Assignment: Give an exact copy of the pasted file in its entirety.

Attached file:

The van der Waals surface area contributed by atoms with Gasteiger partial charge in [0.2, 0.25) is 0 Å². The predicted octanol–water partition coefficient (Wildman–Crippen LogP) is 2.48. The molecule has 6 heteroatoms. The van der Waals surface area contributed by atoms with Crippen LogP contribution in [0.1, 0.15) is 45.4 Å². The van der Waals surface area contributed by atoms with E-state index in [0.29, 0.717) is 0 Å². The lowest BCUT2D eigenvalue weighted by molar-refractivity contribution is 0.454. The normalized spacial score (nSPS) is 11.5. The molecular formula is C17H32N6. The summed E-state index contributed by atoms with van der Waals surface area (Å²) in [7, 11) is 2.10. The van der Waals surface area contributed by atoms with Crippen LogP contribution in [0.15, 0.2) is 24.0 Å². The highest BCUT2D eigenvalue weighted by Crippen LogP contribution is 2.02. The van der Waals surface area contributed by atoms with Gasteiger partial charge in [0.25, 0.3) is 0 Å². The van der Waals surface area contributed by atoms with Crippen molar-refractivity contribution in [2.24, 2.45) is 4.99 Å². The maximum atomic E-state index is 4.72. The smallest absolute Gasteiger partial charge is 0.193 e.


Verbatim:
The van der Waals surface area contributed by atoms with Gasteiger partial charge in [0.2, 0.25) is 0 Å². The predicted octanol–water partition coefficient (Wildman–Crippen LogP) is 2.48. The molecule has 6 heteroatoms. The van der Waals surface area contributed by atoms with Crippen LogP contribution in [0.1, 0.15) is 45.4 Å². The van der Waals surface area contributed by atoms with E-state index in [0.29, 0.717) is 0 Å². The lowest BCUT2D eigenvalue weighted by molar-refractivity contribution is 0.454. The normalized spacial score (nSPS) is 11.5. The molecular formula is C17H32N6. The summed E-state index contributed by atoms with van der Waals surface area (Å²) in [7, 11) is 2.10. The van der Waals surface area contributed by atoms with Crippen LogP contribution in [0.15, 0.2) is 24.0 Å². The highest BCUT2D eigenvalue weighted by Crippen LogP contribution is 2.02. The van der Waals surface area contributed by atoms with Gasteiger partial charge in [0.25, 0.3) is 0 Å². The van der Waals surface area contributed by atoms with Crippen molar-refractivity contribution in [2.24, 2.45) is 4.99 Å². The maximum atomic E-state index is 4.72. The smallest absolute Gasteiger partial charge is 0.193 e.